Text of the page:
This often will NOT convince someone, but it WILL get them thinking
about how nice it could be to have a 7-foot arm / air-hose.

--
Charlie Hammond -- Hewlett-Packard Company -- Ft Lauderdale FL USA
(hammond@not@peek.ssr.hp.com -- remove "@not" when replying)
All opinions expressed are my own and not necessarily my employer's.



09 Jan 2006 17:28:31
Dan Bracuk
Re: Questions about DIR

"Mick" <micknewton@direcway.com > pounded away at his keyboard
resulting in:
:Can you give me any reasons why I shouldn't consider it for my gear
:configuration?

Metal backplates are heavy. This could be an issue with travelling,
especially if you also have extra weight thrown in to your single tank
adaptor.

BC pockets are nice to have but they're not DIR.

Integrated weight BCs are nice but they are not DIR.

If you tend to assume a head up, feet down attitude in the water
anyhow, negatively buoyant fins such as Jet Fins, which are DIR are
not necessarily a better choice than posiitivley buoyant fins which
are not DIR.

Dan Bracuk
If we don't succeed, we run the risk of failure.

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09 Jan 2006 17:49:52
Mick
Re: Questions about DIR

Lee Bell wrote:
> I didn't say you shouldn't consider it. I said don't get too caught up in
> it. There are a lot of elements of the DIR system that work very well for
> all divers, but there are several that most divers prefer not to adopt. The
> point is, consider everything, but configure youself according to the diving
> you are/will be doing. Here are a few examples of DIR stuff that many chose
> not to follow:

> 1. Long hose. This is the most obvious element of the DIR system. Even the
> god of DIR has admitted that there's no compelling reason to dive a long
> hose in open water. On the other hand, many of those who got used to the
> long hose continue to use it even in open water. It's a hassel on the boat.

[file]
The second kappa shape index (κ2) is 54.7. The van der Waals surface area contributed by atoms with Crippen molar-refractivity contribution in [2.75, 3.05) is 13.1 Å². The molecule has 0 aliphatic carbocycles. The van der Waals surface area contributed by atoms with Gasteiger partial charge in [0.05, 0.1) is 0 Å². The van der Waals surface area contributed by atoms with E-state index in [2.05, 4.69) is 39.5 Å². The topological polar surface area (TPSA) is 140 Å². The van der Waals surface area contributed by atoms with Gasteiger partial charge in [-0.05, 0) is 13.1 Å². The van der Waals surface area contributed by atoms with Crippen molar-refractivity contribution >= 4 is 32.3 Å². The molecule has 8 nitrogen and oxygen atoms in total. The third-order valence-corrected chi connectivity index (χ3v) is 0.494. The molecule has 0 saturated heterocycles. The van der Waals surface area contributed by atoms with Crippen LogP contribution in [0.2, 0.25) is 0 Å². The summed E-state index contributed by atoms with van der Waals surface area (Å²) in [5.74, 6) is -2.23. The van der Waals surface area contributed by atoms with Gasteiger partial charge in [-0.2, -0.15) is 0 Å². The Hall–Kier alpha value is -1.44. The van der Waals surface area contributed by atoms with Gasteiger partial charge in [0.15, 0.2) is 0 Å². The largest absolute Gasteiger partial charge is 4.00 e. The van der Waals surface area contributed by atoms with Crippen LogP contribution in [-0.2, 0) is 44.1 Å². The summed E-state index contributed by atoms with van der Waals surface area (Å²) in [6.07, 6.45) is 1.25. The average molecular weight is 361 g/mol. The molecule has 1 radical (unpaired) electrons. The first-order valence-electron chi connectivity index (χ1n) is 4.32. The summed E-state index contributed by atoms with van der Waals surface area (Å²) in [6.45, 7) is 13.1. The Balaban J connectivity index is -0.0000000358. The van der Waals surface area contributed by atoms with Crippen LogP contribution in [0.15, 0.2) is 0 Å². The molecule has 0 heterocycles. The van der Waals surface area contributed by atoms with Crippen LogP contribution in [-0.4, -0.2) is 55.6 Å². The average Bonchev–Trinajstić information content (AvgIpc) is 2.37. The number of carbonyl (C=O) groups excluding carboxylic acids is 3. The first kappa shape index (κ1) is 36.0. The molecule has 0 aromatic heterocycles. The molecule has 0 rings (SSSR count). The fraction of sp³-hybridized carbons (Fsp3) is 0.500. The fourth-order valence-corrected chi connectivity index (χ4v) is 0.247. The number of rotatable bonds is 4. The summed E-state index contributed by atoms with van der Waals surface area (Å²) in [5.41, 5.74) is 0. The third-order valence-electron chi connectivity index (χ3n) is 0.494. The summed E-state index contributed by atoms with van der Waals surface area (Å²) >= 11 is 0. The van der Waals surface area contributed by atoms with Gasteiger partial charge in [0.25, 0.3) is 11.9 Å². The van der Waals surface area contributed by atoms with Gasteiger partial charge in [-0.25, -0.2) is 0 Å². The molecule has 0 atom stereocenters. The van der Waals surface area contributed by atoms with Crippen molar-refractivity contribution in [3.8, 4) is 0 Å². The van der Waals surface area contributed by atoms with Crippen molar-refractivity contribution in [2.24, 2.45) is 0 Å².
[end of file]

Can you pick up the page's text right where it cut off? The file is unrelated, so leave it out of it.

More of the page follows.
> It's not a problem in the water.

If the long hose results in less drag (because it's wrapped tighter to
the body), then I see no compelling reason not to dive with one in open
water. The tradeoffs would seem to me to be less drag (easier swimming)
and the benefit of a long hose when needed, at the cost of slightly
less performance at the second stage and a bit more hassle on the boat.


> 2. Computer. Every real DIR diver will tell you that they don't use
> computers.

I'm a software engineer, so I have no problem with using a computer. :)


> 3. Guage location. The DIR way is to put your contents guage on a shorter
> than normal hose that is clipped to your left side waist D ring. Your
> compass and depth guage go on your wrist. I forget which one goes on which
> wrist. That's fine for those that have been diving long enough, or planned
> well enough, not to need to check their gas supply, but it's not necessarily
> the best idea for those that need to look more often or for those that,
> contrary to DIR doctrine, have their guage, compass and computer in a
> console. Often, the best configuration for the non DIR crowd has the
> computer, etc. clipped off on a chest D ring. When I had mine there, I
> could refer to it no hands.

I see no problem with having an SPG in the DIR position, as long as
it's not difficult to read. The console on the chest sounds okay to me
too, although having it there would probably be less streamlined.